A female runner who was grabbed from behind Sunday on a trail near Libertyville was able to fend off the attacker in what police say was an isolated "crime of opportunity."
"She fought him off," said John Tannahill, chief of the Lake County Forest Preserve District's Ranger Police.
The 22-year-old woman elbowed the attacker in the ribs, a quick reaction that allowed her to break free. She and the man then ran from the spot just off the Des Plaines River Trail underpass of Route 176 east of Libertyville, Tannahill said.
The attacker was described as white, 22 to 30 years old, with short black hair and in "pretty good physical shape," he added.
"We have some pretty good video of who we think the suspect is," Tannahill said.
According to police, the runner was heading west on the North Shore Bike Path, which essentially is a lane on Route 176 at that point, and went onto a spur that connects to the Des Plaines River Trail below to continue north.
With the trail at the underpass flooded, the runner was scrambling around the rocks and bridge support to avoid the water when she was grabbed.
Tannahill said the attacker probably was driving by in a car and saw the runner on Route 176. The theory is he parked at a nearby business and went down to the trail area to wait for her, he added.
"We feel this is an isolated event where a suspect saw a target of opportunity and acted on it," Tannahill said.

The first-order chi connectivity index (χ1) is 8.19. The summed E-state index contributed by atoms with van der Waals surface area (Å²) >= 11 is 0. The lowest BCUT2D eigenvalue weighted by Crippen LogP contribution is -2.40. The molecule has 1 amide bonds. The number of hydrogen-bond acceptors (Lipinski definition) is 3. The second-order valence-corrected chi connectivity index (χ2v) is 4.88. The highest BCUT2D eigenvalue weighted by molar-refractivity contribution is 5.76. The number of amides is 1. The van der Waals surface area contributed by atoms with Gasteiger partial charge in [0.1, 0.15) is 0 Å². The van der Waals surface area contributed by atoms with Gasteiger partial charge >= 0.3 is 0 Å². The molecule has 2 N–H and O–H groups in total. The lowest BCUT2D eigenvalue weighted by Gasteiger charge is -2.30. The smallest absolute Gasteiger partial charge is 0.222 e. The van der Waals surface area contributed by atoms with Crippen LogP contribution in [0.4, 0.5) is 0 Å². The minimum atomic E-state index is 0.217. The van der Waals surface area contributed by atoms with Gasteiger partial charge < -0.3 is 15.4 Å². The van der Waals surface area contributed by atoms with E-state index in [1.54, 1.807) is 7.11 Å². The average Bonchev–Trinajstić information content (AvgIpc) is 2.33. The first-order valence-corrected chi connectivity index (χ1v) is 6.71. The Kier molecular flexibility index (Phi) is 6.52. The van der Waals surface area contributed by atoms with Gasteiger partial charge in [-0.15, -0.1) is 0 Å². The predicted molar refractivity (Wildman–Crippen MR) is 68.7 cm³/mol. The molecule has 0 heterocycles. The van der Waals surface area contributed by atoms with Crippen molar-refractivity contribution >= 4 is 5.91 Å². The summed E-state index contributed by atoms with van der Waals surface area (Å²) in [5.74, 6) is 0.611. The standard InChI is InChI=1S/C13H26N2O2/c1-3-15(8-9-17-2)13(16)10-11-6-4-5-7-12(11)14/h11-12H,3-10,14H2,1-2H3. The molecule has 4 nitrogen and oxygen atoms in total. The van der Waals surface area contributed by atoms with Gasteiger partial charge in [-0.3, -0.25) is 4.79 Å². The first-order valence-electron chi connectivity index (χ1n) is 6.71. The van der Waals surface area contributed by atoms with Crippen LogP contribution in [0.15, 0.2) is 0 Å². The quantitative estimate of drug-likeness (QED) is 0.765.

"We have a real safe preserve and trail system. I don't believe there is anybody stalking runners. It was an isolated, single event (and) a crime of opportunity."
The woman scraped her knees and lower legs during the scuffle.
Clothing was collected as evidence, but investigators are focused on the video from the business.
"We see him run from the vehicle to the trail. Then, a few minutes later, you see him jumping in his car and taking off," Tannahill said.
"We're running down leads. It's one of those things -- we don't have an ongoing issue," he added.
Anyone with information should call Tannahill at (847) 968-3405 or email him at jtannahill@LCFPD.org.
While trails are considered safe, those using the forest preserve or community trail systems should carry a cellphone and walk with a friend when possible, authorities said.
"The reality is you have to be aware of your surroundings," Tannahill said.
Police say trail users should secure items in a car trunk before they arrive or take them with when leaving the vehicle. Park in a well-lighted area, visible to pedestrian and vehicular traffic, when possible, lock the car, close all windows and take the keys, authorities add.
A Preserve Watch program encourages visitors to help rangers keep an eye on land and trail systems by immediately reporting any unusual or unlawful activity on forest preserve property.
Call 911 in an emergency or (847) 968-3411 for nonemergency. You can also call the Lake County sheriff's office at (847) 549-5200 and ask to speak to a forest preserve ranger.